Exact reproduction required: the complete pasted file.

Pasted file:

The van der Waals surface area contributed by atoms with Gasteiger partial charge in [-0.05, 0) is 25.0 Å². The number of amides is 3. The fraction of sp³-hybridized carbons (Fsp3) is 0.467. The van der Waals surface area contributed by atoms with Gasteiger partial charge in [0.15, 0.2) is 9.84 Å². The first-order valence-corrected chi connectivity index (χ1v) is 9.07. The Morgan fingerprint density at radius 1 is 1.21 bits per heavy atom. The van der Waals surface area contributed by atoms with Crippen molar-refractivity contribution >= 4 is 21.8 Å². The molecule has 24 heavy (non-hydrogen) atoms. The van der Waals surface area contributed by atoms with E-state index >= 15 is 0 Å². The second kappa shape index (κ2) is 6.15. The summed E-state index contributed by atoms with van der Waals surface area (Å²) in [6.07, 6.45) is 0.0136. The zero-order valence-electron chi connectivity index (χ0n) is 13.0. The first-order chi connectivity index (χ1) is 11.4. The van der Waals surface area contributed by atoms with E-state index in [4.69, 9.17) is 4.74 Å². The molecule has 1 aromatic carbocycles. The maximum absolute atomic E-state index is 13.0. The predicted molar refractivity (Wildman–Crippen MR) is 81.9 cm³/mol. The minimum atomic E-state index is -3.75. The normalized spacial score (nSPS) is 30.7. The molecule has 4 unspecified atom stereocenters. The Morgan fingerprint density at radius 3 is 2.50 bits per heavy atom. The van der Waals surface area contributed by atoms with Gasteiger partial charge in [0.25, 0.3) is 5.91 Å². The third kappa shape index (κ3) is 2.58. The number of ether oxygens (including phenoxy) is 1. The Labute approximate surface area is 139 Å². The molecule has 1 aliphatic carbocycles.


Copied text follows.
The van der Waals surface area contributed by atoms with Gasteiger partial charge in [-0.05, 0) is 25.0 Å². The number of amides is 3. The fraction of sp³-hybridized carbons (Fsp3) is 0.467. The van der Waals surface area contributed by atoms with Gasteiger partial charge in [0.15, 0.2) is 9.84 Å². The first-order valence-corrected chi connectivity index (χ1v) is 9.07. The Morgan fingerprint density at radius 1 is 1.21 bits per heavy atom. The van der Waals surface area contributed by atoms with Crippen molar-refractivity contribution >= 4 is 21.8 Å². The molecule has 24 heavy (non-hydrogen) atoms. The van der Waals surface area contributed by atoms with E-state index >= 15 is 0 Å². The second kappa shape index (κ2) is 6.15. The summed E-state index contributed by atoms with van der Waals surface area (Å²) in [6.07, 6.45) is 0.0136. The zero-order valence-electron chi connectivity index (χ0n) is 13.0. The first-order chi connectivity index (χ1) is 11.4. The van der Waals surface area contributed by atoms with E-state index in [4.69, 9.17) is 4.74 Å². The molecule has 1 aromatic carbocycles. The maximum absolute atomic E-state index is 13.0. The predicted molar refractivity (Wildman–Crippen MR) is 81.9 cm³/mol. The minimum atomic E-state index is -3.75. The normalized spacial score (nSPS) is 30.7. The molecule has 4 unspecified atom stereocenters. The Morgan fingerprint density at radius 3 is 2.50 bits per heavy atom. The van der Waals surface area contributed by atoms with Gasteiger partial charge in [0.25, 0.3) is 5.91 Å². The third kappa shape index (κ3) is 2.58. The number of ether oxygens (including phenoxy) is 1. The Labute approximate surface area is 139 Å². The molecule has 1 aliphatic carbocycles.